Confessions of an Amazon underpricer: I used to drop my prices by 1 cent to get sales. This is why I stopped underpricing other sellers.
Video: Underpricing is evil
War on 1 cent Amazon underpricing
You’re listing a copy of Hedge Funds for Dummies on Amazon. The lowest FBA seller is $14.99. You naturally want to be the next sale. You price your copy 5 cents lower, at $14.95.
I used to be you. Now I’m on the other side of the country, looking at your listing, and cursing you. I’m going to tell you why.
The #1 Commandment of FBA pricing
“Thou shalt not underprice any FBA seller.”
Chant it. Repeat it. Live it.
I think this is so important, I dedicated three pages to declaring it in my first book Amazon Autopilot (now a course). Here are two of them:
I had to write this article because underpricing on Amazon has become rampant. This last textbook season had me feeling hopelessly plagued by shortsighted FBA-one-penny-undercutters.
No one can say these underpricers are just practicing “smart business,” because their practices translate into less money for everyone (as I’ll explain) – not just me.
Lately, I’ve watched book after book get underpriced by 1 or 2 or 5 cents, and found myself constantly yelling to the heavens:
Who are these people?! What are they thinking?!
Truth was, at one time, they were me…
My former life as an FBA underpricer
For the first few years of my Amazon selling journey, I did what a lot of people do when listing books on Amazon: Made sure I held the lowest price. If the lowest FBA offer was $9.99, I made sure I priced mine at $9.97.
And the next day, when I went through and repriced, I found the lowest price was now $9.95. Naturally, I repriced to $9.93. And so on.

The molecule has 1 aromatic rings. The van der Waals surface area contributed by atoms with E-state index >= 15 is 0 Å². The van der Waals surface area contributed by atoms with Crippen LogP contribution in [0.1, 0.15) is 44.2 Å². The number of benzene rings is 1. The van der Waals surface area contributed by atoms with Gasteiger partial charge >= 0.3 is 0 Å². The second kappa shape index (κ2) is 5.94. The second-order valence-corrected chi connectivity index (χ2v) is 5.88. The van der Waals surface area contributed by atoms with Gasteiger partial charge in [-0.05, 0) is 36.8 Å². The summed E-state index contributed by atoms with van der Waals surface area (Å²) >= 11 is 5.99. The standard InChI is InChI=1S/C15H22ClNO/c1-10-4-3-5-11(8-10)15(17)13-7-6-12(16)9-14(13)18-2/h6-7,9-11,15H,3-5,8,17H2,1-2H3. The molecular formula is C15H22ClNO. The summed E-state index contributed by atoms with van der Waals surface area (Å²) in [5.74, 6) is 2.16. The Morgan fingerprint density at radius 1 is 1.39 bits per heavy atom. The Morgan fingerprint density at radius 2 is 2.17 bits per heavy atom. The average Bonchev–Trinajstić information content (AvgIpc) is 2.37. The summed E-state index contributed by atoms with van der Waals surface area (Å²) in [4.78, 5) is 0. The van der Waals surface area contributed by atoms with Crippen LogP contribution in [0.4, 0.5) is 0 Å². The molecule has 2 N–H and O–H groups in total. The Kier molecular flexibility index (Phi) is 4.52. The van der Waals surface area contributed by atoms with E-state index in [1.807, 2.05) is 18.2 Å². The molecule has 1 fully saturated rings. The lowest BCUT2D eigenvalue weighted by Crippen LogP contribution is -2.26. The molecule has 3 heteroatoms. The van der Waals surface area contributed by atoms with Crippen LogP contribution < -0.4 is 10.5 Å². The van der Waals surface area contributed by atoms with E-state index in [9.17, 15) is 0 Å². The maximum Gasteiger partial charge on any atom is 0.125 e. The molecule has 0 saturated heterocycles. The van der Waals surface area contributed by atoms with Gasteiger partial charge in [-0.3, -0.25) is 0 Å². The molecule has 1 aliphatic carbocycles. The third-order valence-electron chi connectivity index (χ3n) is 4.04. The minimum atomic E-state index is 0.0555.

And if I happened to revisit my newly-repriced books a few hours later, very often they were already underpriced by 1 or 2 cents. And so I followed suit, leapfrogging towards penny-book-status.
How one bold FBA seller shamed me into sanity
One day I was repricing and underpricing everyone like I always did, and within an hour received an email. It was from one of the Amazon sellers whose books I had underpriced. His email went something like this:
“What is wrong with you?! Pricing your book one penny less than other sellers is insane!!! Sellers like you are ruining Amazon!!! This is insanity!!! Be responsible and match the lowest price! If sellers like you keep acting this way, soon all books will be a penny and no one wins!“
This sounds like an overly-dramatized recreation, but it really was this hostile and riddled with exclamation marks.
Despite the hostile tone, it got to me. He was right. It was totally insane.
So I stopped.
And only when I stopped underpricing other Amazon sellers did I realize just how crazy I had been.
5 reasons you should never underprice another FBA seller
#1: You create a race to the bottom.
You underprice a competitor by a penny. The next guy manually underprices you by a penny. The next guy’s repricing software is set to underprice you by a penny every hour, and so on. Instead of three sellers each waiting their turn and getting $10 for a book, they each get $5.
And by the way: They didn’t get that $5 any more quickly than they would have gotten the $10. They just think they did.
#2: You’re in business to get the most money, not the quickest sale.
And desperately underpricing everyone is in direct odds with this mission.
Bringing us to…
#3: Underpricing is predicated on a false assumption
The assumption is: “The more often I underprice other sellers, the quicker I’ll get the sale.”
As I’ll explain below, this just isn’t true.
#4: You are triggering repricing software that will destroy you.
A lot of sellers have repricing software set to match (or underprice) sellers every hour. And if you or any other seller is doing the same thing, watch the prices plummet…
Sure there are settings to prevent every book from dropping to a penny, but why trigger an accelerated march in that direction?